Cricket Creek Farm wins blue ribbon from American Cheese Society

Small farmstead creamery receives national recognition 

Williamstown, MA – August 6, 2012 – Cricket Creek Farm, a diversified grass-based dairy, received a first place award in the Farmstead Cheeses category for hard cow’s milk cheeses at the American Cheese Society’s 28th annual competition last week.  The honor was given for the cheese Maggie’s Reserve – an extra-aged version of the popular Maggie’s Round – a raw milk cheese with a natural rustic rind, inspired by the toma cheeses of the Italian Alps.   This is one of the highest honors a farmstead creamery can receive.  This announcement brings national recognition to Massachusetts, and the Berkshires – a region with many exceptional artisanal food producers.

Suzy Konecky, creamery manager at Cricket Creek, expresses her thanks, “This farm is unique in that we have a steady flow of fresh creativity and passion from our dedicated and diverse group of apprentices who come work with us.  We are grateful to each one of them, and everyone who has left their mark on our farm and creamery.  Like so many small dairies, we are trying to grow the business through the sale of our value-added products.  It has been a winding road, but we have been time and again propelled by our local and regional customers – including chefs, cheesemongers, community members, and CSA – who have all made an outstanding commitment to this farm.  We look forward to continuing to produce cheeses that nourish and sustain both our customers and our small farm.”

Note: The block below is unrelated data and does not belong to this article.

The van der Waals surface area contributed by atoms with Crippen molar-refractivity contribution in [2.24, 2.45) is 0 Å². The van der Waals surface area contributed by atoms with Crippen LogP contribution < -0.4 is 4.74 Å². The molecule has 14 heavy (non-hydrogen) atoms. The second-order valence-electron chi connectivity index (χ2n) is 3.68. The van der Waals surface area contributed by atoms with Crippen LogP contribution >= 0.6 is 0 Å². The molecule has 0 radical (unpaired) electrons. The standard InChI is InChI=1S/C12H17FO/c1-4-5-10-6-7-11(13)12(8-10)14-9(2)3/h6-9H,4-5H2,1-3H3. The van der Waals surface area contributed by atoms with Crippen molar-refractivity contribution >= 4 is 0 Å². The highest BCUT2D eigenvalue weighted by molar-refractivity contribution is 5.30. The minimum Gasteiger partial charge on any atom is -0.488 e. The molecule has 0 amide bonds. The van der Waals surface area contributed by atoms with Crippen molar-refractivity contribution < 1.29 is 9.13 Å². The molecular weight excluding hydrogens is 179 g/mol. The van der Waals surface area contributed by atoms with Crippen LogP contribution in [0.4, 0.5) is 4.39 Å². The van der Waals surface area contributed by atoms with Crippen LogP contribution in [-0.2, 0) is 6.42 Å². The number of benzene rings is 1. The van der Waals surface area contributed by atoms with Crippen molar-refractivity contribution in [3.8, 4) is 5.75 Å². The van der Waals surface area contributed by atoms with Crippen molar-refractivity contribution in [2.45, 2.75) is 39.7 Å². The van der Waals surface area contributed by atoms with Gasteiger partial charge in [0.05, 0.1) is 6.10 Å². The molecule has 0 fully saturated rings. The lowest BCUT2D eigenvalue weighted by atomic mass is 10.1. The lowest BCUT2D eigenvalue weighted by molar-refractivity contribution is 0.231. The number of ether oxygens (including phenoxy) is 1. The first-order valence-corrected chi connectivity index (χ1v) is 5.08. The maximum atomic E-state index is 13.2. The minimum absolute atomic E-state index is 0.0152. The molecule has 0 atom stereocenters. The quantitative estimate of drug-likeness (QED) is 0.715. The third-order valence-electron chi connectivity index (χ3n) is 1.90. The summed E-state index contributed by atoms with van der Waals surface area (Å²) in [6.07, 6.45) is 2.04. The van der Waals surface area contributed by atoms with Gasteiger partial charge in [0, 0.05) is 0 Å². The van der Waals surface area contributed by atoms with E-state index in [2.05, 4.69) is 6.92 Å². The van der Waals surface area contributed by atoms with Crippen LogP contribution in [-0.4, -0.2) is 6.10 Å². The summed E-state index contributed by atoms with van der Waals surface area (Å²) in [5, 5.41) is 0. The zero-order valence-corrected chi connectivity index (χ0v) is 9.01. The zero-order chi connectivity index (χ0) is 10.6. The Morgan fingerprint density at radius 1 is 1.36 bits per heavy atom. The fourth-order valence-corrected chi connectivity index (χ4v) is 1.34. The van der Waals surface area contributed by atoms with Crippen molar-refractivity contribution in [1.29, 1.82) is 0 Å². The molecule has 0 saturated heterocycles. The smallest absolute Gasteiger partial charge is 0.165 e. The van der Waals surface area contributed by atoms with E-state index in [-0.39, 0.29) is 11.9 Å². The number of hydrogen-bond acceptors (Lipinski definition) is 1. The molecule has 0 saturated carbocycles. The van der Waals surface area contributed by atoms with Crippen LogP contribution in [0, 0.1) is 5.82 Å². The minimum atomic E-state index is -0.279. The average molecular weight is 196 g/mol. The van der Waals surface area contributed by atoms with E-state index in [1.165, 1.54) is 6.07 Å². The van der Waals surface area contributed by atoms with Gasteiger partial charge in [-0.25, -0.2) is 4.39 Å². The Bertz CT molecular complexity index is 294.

Founded in 1983, the American Cheese Society is a not-for-profit organization that supports and promotes North American cheeses.  ACS is a leader in cheese advocacy and education – specifically related to technical practices, safety, and sustainability.  They work to raise the quality and availability of American cheeses.  Their annual competition is one of the world’s most prestigious in the cheese industry; it is like the Olympics for North American cheeses.  The 2012 competition was the largest in their history with 1,711 product entries.